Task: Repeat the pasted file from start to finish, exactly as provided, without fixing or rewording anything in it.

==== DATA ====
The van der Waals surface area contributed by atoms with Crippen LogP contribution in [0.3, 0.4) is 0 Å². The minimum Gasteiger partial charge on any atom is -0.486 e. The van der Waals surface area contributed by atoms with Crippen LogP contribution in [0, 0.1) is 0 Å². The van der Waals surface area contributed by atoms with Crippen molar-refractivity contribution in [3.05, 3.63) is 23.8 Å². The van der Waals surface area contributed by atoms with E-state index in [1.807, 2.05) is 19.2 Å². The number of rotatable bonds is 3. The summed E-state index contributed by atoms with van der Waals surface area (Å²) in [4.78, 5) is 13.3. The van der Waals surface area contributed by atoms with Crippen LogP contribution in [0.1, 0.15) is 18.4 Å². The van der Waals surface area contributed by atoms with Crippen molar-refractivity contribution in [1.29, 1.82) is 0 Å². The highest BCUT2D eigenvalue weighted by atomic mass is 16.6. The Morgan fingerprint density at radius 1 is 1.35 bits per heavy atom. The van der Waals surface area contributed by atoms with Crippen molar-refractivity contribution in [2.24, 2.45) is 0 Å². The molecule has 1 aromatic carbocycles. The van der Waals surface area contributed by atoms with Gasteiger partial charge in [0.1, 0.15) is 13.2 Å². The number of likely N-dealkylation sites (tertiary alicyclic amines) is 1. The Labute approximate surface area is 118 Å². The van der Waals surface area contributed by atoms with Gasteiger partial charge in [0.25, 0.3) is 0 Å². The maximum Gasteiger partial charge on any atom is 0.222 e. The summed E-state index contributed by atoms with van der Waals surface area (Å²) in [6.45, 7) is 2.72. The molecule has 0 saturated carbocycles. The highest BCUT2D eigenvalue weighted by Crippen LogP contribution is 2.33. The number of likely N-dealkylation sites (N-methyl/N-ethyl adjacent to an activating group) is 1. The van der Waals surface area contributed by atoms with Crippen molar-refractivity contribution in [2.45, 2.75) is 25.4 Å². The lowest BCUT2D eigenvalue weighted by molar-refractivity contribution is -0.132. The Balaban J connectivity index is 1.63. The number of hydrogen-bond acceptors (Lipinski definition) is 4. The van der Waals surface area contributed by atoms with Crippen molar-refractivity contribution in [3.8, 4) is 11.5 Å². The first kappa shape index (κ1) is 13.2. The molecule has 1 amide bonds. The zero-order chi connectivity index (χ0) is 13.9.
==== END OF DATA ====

The van der Waals surface area contributed by atoms with Crippen LogP contribution in [0.3, 0.4) is 0 Å². The minimum Gasteiger partial charge on any atom is -0.486 e. The van der Waals surface area contributed by atoms with Crippen LogP contribution in [0, 0.1) is 0 Å². The van der Waals surface area contributed by atoms with Crippen molar-refractivity contribution in [3.05, 3.63) is 23.8 Å². The van der Waals surface area contributed by atoms with E-state index in [1.807, 2.05) is 19.2 Å². The number of rotatable bonds is 3. The summed E-state index contributed by atoms with van der Waals surface area (Å²) in [4.78, 5) is 13.3. The van der Waals surface area contributed by atoms with Crippen LogP contribution in [0.1, 0.15) is 18.4 Å². The van der Waals surface area contributed by atoms with Crippen molar-refractivity contribution in [1.29, 1.82) is 0 Å². The highest BCUT2D eigenvalue weighted by atomic mass is 16.6. The Morgan fingerprint density at radius 1 is 1.35 bits per heavy atom. The van der Waals surface area contributed by atoms with Crippen molar-refractivity contribution in [2.24, 2.45) is 0 Å². The molecule has 1 aromatic carbocycles. The van der Waals surface area contributed by atoms with Gasteiger partial charge in [0.1, 0.15) is 13.2 Å². The number of likely N-dealkylation sites (tertiary alicyclic amines) is 1. The Labute approximate surface area is 118 Å². The van der Waals surface area contributed by atoms with Gasteiger partial charge in [0.25, 0.3) is 0 Å². The maximum Gasteiger partial charge on any atom is 0.222 e. The summed E-state index contributed by atoms with van der Waals surface area (Å²) in [6.45, 7) is 2.72. The molecule has 0 saturated carbocycles. The highest BCUT2D eigenvalue weighted by Crippen LogP contribution is 2.33. The number of likely N-dealkylation sites (N-methyl/N-ethyl adjacent to an activating group) is 1. The van der Waals surface area contributed by atoms with Crippen molar-refractivity contribution in [2.45, 2.75) is 25.4 Å². The lowest BCUT2D eigenvalue weighted by molar-refractivity contribution is -0.132. The Balaban J connectivity index is 1.63. The number of hydrogen-bond acceptors (Lipinski definition) is 4. The van der Waals surface area contributed by atoms with Crippen molar-refractivity contribution in [3.8, 4) is 11.5 Å². The first kappa shape index (κ1) is 13.2. The molecule has 1 amide bonds. The zero-order chi connectivity index (χ0) is 13.9.